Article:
Although the current work has mimicked the responses of single tactile receptors and afferents comprehensively, it is not enough to recreate the tactile afferent population responses. Complex tactile stimuli such as texture, shape, roughness of a grating, and edge orientation, are encoded in population responses (Khalsa et al., 1998; Hollins and Bensmaïa, 2007; Weber et al., 2013; Suresh et al., 2016). In the future, we will address these issues by constructing a computing model of population responses. This is beyond the scope of the current work but we think this might allow for a better understanding of peripheral representation of tactile stimuli.

Author Contributions

QO and JW designed the simulation code. QO implemented the system, analyzed the data, and wrote the article. JW reviewed the paper and contributed to the writing and to the data analysis. ZS, MW, and ZC contributed to the collecting data from previous neurophysiological literature. ZS, MW, and ZC contributed to the English usage proofing.


This research was supported by the Natural Science Foundation of China under grants 61473088 and Postgraduate Research & Practice Innovation Program of Jiangsu Province (no. KYCX18_0074).

Conflict of Interest Statement

The authors declare that the research was conducted in the absence of any commercial or financial relationships that could be construed as a potential conflict of interest.


The authors would like to thank James Bisley (a neuroscientist) for his valuable suggestions on our work and his contribution to the English usage proofing.

Supplementary Material

The Supplementary Material for this article can be found online at:


Bean, B. P. (2007). The action potential in mammalian central neurons. Nat. Rev. Neurosci. 8, 451–465. doi: 10.1038/nrn2148

PubMed Abstract | CrossRef Full Text | Google Scholar

Becker, W. M., Kleinsmith, L. J., and Bertoni, G. P. (2009). Signal Transduction Mechanisms: Electrical, I., and Synaptic Signaling in Neurons, in The World Of The Cell. San Francisco: Benjamin Cummings.

Bensmaia, S., Kim, S. S., Sripati, A., and Vogelstein, R. J. (2008). “Conveying tactile feedback using a model of mechanotransduction,” in 2008 IEEE Biomedical Circuits and Systems, Conference (Baltimore, MD: IEEE), 137–140.

Google Scholar

Bertaccini, D., and Fanelli, S. (2009). Computational and conditioning issues of a discrete model for cochlear sensorineural hypoacusia. Appl. Numer. Math. 59, 1989–2001. doi: 10.1016/j.apnum.2009.03.001

CrossRef Full Text | Google Scholar

Birznieks, I., Wheat, H. E., Redmond, S. J., Salo, L. M., Lovell, N. H., and Goodwin, A. W. (2010). Encoding of tangential torque in responses of tactile afferent fibres innervating the fingerpad of the monkey. J. Physiol. 588, 1057–1072. doi: 10.1113/jphysiol.2009.185314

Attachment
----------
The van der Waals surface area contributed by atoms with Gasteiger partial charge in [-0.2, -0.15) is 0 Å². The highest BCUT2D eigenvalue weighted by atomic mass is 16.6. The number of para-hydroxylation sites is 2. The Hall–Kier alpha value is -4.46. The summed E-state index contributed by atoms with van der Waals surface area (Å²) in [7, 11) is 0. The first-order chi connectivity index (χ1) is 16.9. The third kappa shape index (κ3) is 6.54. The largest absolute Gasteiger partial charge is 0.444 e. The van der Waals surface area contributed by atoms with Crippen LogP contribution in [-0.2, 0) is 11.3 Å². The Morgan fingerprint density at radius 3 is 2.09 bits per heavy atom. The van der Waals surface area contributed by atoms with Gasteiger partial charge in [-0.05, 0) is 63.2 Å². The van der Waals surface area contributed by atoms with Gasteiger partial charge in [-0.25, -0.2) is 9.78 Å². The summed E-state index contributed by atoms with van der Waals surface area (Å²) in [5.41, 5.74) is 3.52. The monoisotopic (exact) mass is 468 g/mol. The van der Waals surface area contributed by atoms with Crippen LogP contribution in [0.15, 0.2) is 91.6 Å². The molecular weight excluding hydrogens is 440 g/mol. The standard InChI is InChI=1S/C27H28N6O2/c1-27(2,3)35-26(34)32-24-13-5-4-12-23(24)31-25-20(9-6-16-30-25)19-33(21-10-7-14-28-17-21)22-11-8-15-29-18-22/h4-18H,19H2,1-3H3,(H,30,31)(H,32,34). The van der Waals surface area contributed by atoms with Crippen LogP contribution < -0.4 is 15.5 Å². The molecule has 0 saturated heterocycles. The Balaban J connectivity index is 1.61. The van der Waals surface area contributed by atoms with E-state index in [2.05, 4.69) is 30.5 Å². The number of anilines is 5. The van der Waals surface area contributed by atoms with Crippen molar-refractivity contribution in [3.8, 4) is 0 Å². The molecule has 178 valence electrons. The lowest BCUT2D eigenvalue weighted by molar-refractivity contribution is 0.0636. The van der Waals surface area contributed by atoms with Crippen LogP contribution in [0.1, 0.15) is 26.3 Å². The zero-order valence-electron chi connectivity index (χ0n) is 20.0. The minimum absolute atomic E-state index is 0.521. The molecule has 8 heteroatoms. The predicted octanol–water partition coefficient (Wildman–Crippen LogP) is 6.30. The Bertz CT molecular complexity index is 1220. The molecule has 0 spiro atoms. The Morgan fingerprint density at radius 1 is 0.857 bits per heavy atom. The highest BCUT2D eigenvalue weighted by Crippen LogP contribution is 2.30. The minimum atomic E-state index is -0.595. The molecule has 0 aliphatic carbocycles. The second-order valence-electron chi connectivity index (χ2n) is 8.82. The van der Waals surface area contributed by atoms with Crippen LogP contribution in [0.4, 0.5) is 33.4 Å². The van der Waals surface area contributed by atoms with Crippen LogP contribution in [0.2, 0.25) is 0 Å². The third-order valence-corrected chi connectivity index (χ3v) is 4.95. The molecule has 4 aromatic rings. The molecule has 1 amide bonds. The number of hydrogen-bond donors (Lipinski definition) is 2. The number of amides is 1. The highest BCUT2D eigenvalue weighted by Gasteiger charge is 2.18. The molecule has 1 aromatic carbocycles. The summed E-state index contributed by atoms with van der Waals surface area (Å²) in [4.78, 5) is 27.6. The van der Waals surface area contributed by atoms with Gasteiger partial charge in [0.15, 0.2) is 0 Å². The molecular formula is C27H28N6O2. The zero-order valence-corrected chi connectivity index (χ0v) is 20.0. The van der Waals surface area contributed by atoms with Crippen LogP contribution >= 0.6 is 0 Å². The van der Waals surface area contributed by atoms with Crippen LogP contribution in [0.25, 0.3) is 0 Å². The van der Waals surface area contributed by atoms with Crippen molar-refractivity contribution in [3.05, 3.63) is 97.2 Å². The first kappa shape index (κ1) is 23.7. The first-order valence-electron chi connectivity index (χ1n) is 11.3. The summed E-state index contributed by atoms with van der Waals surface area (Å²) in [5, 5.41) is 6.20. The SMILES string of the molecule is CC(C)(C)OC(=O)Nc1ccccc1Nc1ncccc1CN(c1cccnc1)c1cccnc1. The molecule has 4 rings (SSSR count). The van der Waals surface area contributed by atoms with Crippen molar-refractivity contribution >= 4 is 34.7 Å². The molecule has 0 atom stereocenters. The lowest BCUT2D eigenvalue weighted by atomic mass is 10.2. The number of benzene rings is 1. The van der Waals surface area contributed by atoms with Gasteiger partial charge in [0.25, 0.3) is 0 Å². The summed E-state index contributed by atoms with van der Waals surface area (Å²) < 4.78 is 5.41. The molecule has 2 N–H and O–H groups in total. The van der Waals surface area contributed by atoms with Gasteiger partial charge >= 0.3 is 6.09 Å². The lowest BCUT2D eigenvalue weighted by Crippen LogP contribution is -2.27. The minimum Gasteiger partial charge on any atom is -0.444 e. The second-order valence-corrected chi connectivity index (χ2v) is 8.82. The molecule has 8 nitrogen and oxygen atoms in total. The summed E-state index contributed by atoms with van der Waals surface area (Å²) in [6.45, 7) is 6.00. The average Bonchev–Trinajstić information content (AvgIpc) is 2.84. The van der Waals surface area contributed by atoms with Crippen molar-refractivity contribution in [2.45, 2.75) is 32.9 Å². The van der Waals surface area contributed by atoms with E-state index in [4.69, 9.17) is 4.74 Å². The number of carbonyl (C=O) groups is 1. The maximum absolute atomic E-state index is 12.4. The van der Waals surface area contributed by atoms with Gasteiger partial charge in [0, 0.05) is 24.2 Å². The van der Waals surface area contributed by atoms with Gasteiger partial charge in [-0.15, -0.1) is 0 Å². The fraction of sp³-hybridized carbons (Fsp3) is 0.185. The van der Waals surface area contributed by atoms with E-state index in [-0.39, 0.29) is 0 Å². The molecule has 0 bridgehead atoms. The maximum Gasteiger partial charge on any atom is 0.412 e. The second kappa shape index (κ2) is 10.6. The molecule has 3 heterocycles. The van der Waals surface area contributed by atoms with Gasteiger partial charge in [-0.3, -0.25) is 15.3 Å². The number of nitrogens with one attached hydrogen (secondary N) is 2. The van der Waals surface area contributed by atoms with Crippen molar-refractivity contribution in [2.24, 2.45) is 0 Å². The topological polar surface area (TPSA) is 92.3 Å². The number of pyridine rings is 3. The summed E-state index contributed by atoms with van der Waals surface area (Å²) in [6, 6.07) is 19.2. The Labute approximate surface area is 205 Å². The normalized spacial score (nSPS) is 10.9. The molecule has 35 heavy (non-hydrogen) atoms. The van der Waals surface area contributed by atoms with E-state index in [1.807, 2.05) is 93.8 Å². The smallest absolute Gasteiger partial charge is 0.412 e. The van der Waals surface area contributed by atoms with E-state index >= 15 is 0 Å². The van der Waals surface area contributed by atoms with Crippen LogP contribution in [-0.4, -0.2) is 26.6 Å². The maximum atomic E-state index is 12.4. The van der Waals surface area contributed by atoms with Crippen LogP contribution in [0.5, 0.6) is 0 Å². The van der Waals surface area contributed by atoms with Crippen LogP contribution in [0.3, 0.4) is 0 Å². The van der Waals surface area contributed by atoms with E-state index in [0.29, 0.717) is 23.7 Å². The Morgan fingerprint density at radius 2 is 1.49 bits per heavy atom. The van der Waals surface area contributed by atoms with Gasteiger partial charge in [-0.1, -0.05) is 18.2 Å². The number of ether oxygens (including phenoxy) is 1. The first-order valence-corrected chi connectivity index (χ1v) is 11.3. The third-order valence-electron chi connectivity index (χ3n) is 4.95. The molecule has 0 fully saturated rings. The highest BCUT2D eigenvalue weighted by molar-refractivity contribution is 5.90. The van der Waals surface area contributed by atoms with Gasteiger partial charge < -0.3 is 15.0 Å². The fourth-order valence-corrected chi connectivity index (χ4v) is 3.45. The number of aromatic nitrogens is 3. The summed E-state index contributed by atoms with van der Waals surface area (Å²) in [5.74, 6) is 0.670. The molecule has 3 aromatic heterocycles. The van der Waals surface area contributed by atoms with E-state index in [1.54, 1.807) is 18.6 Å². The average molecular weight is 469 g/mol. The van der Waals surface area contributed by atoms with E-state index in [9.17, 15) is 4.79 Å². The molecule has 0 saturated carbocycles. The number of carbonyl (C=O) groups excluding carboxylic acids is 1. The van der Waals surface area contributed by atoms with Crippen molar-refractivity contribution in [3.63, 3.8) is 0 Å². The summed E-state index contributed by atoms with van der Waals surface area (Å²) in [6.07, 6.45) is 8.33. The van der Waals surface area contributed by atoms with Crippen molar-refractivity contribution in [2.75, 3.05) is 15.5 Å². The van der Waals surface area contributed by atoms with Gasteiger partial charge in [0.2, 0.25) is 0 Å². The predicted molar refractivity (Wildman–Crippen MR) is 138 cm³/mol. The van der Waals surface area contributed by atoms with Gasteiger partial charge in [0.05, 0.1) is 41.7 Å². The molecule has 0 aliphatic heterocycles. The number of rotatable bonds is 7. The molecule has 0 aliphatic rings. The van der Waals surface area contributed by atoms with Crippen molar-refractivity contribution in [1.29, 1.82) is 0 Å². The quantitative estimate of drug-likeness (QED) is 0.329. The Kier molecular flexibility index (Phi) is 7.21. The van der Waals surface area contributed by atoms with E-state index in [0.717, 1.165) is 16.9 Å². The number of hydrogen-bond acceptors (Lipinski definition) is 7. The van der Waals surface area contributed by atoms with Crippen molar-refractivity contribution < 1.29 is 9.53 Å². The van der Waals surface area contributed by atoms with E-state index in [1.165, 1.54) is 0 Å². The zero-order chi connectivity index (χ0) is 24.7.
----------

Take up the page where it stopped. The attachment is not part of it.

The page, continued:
PubMed Abstract | CrossRef Full Text | Google Scholar

Bisley, J. W., Krishna, B. S., and Goldberg, M. E. (2004). A rapid and precise on-response in posterior parietal cortex. J. Neurosci. 24, 1833–1838. doi: 10.1523/JNEUROSCI.5007-03.2004

PubMed Abstract | CrossRef Full Text | Google Scholar

Biswas, A., Manivannan, M., and Srinivasan, M. A. (2015). Vibrotactile sensitivity threshold: Nonlinear stochastic mechanotransduction model of the Pacinian corpuscle. IEEE T. Hapt. 8, 102–113. doi: 10.1109/TOH.2014.2369422

PubMed Abstract | CrossRef Full Text | Google Scholar

Bolanowski, S. J., Gescheider, G. A., Verrillo, R. T., and Checkosky, C. M. (1988). Four channels mediate the mechanical aspects of touch. J. Acoust. Soc. Am. 84, 1680–1694.

PubMed Abstract | Google Scholar

Bologna, L. L., Pinoteau, J., Passot, J. B., Garrido, J. A., Vogel, J., Vidal, E. R., et al. (2001). A closed-loop neurobotic system for fine touch sensing. J. Neural. Eng. 10:046019. doi: 10.1088/1741-2560/10/4/046019

PubMed Abstract | CrossRef Full Text | Google Scholar

Brette, R., and Gerstner, W. (2005). Adaptive exponential integrate-and-fire model as an effective description of neuronal activity. J Neurophysiol. 94:3637. doi: 10.1152/jn.00686.2005

PubMed Abstract | CrossRef Full Text | Google Scholar

Cascio, C. J., and Sathian, K. (2001). Temporal cues contribute to tactile perception of roughness. J. Neurosci. 21, 5289–5296. doi: 10.1523/JNEUROSCI.21-14-05289.2001

PubMed Abstract | CrossRef Full Text | Google Scholar

Collins, D. F., Refshauge, K. M., and Gandevia, S. C. (2007). Sensory integration in the perception of movements at the human metacarpophalangeal joint. J. Physiol. 529, 505–515. doi: 10.1111/j.1469-7793.2000.00505.x

PubMed Abstract | CrossRef Full Text | Google Scholar

Dong, Y., Mihalas, S., Kim, S. S., Yoshioka, T., Bensmaia, S., and Niebur, E. (2013). A simple model of mechanotransduction in primate glabrous skin. J. Neurophysiol. 109, 1350–1359. doi: 10.1152/jn.00395.2012

PubMed Abstract | CrossRef Full Text | Google Scholar

Fitzhugh, R. (1961). Impulses and physiological states in theoretical models of nerve membrane. Biophys. J. 1, 445–466. doi: 10.1016/S0006-3495(61)86902-6

PubMed Abstract | CrossRef Full Text | Google Scholar

Flint, J. D., Pastore, R. E., and Gaston, J. R. (2011). Magnitude judgments of loudness change for discrete, dynamic, and hybrid stimuli. Atten Percept Psycho. 73, 886–907. doi: 10.3758/s13414-010-0056-8

PubMed Abstract | CrossRef Full Text | Google Scholar

Freeman, A. W., and Johnson, K. O. (1982). A model accounting for effects of vibratory amplitude on responses of cutaneous mechanoreceptors in macaque monkey. J. Physiol. 323, 43–64.

PubMed Abstract | Google Scholar

Gamzu, E., and Ahissar, E. (2001). Importance of temporal cues for tactile spatial-frequency discrimination. J. Neurosci. 21, 7416–7427. doi: 10.1523/JNEUROSCI.21-18-07416.2001

PubMed Abstract | CrossRef Full Text | Google Scholar